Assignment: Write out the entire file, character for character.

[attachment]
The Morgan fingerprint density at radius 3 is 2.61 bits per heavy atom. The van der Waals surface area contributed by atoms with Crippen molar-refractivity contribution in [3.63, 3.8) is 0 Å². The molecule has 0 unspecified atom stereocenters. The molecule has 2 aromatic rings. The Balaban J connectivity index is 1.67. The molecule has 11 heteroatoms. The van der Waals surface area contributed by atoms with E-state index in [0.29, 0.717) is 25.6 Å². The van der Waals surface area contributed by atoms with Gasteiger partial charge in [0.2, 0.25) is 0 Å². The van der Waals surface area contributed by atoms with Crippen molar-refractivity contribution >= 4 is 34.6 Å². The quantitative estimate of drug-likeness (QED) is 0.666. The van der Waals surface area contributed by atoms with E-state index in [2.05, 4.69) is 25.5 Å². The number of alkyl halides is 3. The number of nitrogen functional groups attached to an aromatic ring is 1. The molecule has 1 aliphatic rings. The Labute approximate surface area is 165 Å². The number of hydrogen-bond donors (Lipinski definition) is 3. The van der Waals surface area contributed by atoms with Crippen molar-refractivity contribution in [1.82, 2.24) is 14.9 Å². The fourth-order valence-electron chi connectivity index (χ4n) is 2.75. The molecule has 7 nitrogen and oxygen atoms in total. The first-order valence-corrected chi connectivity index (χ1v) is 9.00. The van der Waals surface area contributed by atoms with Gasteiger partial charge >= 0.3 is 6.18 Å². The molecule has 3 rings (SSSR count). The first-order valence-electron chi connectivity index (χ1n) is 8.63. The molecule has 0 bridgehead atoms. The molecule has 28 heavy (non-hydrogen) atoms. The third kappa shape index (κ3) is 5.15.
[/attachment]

The Morgan fingerprint density at radius 3 is 2.61 bits per heavy atom. The van der Waals surface area contributed by atoms with Crippen molar-refractivity contribution in [3.63, 3.8) is 0 Å². The molecule has 0 unspecified atom stereocenters. The molecule has 2 aromatic rings. The Balaban J connectivity index is 1.67. The molecule has 11 heteroatoms. The van der Waals surface area contributed by atoms with E-state index in [0.29, 0.717) is 25.6 Å². The van der Waals surface area contributed by atoms with Gasteiger partial charge in [0.2, 0.25) is 0 Å². The van der Waals surface area contributed by atoms with Crippen molar-refractivity contribution >= 4 is 34.6 Å². The quantitative estimate of drug-likeness (QED) is 0.666. The van der Waals surface area contributed by atoms with E-state index in [2.05, 4.69) is 25.5 Å². The number of alkyl halides is 3. The number of nitrogen functional groups attached to an aromatic ring is 1. The molecule has 1 aliphatic rings. The Labute approximate surface area is 165 Å². The number of hydrogen-bond donors (Lipinski definition) is 3. The van der Waals surface area contributed by atoms with Crippen molar-refractivity contribution in [1.82, 2.24) is 14.9 Å². The fourth-order valence-electron chi connectivity index (χ4n) is 2.75. The molecule has 7 nitrogen and oxygen atoms in total. The first-order valence-corrected chi connectivity index (χ1v) is 9.00. The van der Waals surface area contributed by atoms with Gasteiger partial charge >= 0.3 is 6.18 Å². The molecule has 3 rings (SSSR count). The first-order valence-electron chi connectivity index (χ1n) is 8.63. The molecule has 0 bridgehead atoms. The molecule has 28 heavy (non-hydrogen) atoms. The third kappa shape index (κ3) is 5.15.